Stupidity

One of the nice things about taking a day off is that it really does
help clear the mind. And it gives one the energy to tackle painful problems, like:

Why is the tv-out signal not working since I cleaned up the mess-o-cables in the back of the new PVR?

even in the face of painful recent history involving:

  • reinstalling drivers
  • messing around with control panel configurations for hours
  • rebooting n times
  • getting depressed at the complexity of things that should be simple

So I figured I'd try something silly like plug the video card in
another PCI slot, “just for fun”. At which point I realized that I'd
plugged the cable going to the RF converter into the video
capture card, not the video out card. Sigh.

I, for one, am water:

Water
You are water. You're not really organic; you're
neither acidic nor basic, yet you're an acid
and a base at the same time. You're strong
willed and opinionated, but relaxed and ready
to flow. So while you often seem worthless,
without you, everything would just not work.
People should definitely drink more of you
every day.

Which Biological Molecule Are You?
brought to you by Quizilla

Goofy quiz making the rounds.

Book Review: The Botany of Desire

A popular book which dissappointed me. Like Color, it does one chapter per topic:

  1. Desire: Sweetness / Plant: The Apple
  2. Desire: Beauty / Plant: The Tulip
  3. Desire: Intoxication / Plant: Marijuana
  4. Desire: Control / Plant: The Potato

I found the chapters uneven. Apple and Marijuana were quite good, the other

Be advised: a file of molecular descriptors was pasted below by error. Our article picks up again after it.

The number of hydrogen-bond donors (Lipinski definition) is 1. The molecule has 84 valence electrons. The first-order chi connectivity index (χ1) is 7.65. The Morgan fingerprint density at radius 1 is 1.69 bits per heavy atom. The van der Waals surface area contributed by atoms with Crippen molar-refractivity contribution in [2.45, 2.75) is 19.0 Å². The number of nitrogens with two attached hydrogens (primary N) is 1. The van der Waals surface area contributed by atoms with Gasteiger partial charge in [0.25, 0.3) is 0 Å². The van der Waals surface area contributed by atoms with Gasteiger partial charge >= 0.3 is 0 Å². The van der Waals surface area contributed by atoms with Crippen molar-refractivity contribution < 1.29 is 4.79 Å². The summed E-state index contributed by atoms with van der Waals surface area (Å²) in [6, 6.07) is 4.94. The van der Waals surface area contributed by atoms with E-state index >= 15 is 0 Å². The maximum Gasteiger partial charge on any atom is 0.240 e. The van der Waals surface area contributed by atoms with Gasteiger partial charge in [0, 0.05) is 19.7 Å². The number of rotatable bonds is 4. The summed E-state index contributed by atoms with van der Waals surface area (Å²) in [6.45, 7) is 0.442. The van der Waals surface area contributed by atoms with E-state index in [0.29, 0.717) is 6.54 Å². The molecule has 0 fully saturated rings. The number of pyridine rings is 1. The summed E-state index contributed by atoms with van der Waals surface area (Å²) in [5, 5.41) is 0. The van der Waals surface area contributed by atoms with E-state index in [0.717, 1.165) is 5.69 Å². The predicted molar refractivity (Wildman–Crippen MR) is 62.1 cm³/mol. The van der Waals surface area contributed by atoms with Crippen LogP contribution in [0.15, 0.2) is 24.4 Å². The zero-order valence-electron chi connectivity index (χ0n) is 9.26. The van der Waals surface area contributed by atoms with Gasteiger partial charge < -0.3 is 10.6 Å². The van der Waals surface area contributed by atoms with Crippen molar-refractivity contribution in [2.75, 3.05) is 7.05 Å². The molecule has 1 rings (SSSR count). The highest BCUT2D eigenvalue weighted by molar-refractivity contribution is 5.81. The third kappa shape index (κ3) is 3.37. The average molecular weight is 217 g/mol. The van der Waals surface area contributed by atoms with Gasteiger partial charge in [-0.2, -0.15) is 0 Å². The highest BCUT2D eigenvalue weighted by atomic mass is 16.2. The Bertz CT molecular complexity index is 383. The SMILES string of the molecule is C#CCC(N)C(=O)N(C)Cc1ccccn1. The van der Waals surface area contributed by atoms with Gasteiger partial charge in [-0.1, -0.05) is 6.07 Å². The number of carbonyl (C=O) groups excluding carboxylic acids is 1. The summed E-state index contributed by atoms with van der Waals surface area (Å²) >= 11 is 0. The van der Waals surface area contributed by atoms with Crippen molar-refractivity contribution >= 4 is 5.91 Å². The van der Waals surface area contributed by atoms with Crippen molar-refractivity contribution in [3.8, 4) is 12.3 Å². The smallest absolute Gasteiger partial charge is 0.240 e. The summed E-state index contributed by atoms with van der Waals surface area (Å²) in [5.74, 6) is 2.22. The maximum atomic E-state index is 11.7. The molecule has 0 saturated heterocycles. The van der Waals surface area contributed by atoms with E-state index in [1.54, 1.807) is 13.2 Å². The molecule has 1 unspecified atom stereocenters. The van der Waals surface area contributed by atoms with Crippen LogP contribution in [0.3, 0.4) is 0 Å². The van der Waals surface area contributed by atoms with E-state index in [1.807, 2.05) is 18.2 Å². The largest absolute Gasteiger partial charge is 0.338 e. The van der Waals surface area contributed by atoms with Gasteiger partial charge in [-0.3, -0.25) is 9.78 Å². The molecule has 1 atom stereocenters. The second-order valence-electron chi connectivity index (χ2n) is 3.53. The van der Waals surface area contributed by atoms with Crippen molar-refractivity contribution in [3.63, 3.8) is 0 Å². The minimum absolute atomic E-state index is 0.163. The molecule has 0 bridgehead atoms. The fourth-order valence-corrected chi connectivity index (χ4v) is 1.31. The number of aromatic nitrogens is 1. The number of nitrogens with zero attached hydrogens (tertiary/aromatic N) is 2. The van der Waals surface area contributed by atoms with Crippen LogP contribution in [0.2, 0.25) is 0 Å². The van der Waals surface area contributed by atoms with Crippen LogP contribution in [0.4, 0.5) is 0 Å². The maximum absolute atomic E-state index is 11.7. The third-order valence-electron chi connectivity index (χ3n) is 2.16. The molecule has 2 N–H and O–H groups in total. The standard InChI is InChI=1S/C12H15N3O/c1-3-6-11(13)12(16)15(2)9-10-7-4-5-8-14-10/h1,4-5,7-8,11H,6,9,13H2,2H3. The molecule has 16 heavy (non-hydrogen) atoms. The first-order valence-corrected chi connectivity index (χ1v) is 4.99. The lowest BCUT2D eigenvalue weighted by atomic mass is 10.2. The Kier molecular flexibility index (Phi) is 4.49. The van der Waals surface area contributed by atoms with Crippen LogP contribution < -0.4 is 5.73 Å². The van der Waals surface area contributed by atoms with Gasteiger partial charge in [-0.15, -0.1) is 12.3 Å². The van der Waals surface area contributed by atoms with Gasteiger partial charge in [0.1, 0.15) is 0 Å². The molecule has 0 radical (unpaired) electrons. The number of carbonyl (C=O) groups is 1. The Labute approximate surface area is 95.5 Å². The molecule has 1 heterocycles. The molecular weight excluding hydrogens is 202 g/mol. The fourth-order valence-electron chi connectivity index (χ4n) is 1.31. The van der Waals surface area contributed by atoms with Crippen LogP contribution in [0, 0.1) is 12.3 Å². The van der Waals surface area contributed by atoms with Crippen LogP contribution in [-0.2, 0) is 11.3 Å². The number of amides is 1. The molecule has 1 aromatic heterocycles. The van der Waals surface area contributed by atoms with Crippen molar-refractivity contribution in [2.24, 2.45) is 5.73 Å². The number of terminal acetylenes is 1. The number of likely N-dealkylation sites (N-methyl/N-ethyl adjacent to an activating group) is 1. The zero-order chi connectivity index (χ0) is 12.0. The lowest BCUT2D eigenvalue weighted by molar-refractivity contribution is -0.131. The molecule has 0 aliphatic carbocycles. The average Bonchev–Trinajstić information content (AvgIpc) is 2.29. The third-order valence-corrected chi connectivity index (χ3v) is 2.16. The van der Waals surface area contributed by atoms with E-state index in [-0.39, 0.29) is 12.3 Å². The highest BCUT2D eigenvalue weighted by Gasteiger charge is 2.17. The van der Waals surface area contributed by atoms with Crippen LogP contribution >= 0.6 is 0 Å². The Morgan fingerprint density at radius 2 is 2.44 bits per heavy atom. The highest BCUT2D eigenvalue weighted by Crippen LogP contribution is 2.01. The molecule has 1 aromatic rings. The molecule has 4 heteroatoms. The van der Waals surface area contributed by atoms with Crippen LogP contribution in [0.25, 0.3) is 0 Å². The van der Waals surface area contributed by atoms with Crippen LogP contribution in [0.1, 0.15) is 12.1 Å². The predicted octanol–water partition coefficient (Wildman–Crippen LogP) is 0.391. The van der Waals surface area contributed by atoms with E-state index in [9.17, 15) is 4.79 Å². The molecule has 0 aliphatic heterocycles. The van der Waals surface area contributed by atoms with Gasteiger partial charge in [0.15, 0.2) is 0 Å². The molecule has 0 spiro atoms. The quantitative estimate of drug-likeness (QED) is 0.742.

two quite repetitive.

The chapter on apples was
most intersting from a historical point of view — apples don't hybridize
like most plants — the discovery of a good line is seemingly always the
result of deliberate and careful horticulture, and a good apple cultivar
can make its discoverer a fortune, if properly marketed — cf. the Red
Delicious.

The chapter on marijuana was the most humorous, especially the bit where
the author tells of his experiements growing very (very) large plants, in a
small town where the local sheriff tends to stop by for innocuous reasons.

The story of tulips (focusing on the investing craze in europe in the
1600's) was a tad frustrating because it combined good writing about
the appeal of the plants (and I'm really not much of a flower-lover, so
it's saying something) with not-so-great writing about the historically
important 'bubble'. I don't even remember the potato chapter, which
probably means I was asleep when I read it. The book, like many
non-fiction books I've read recently,
tends to be repetitive, which gets quickly annoying.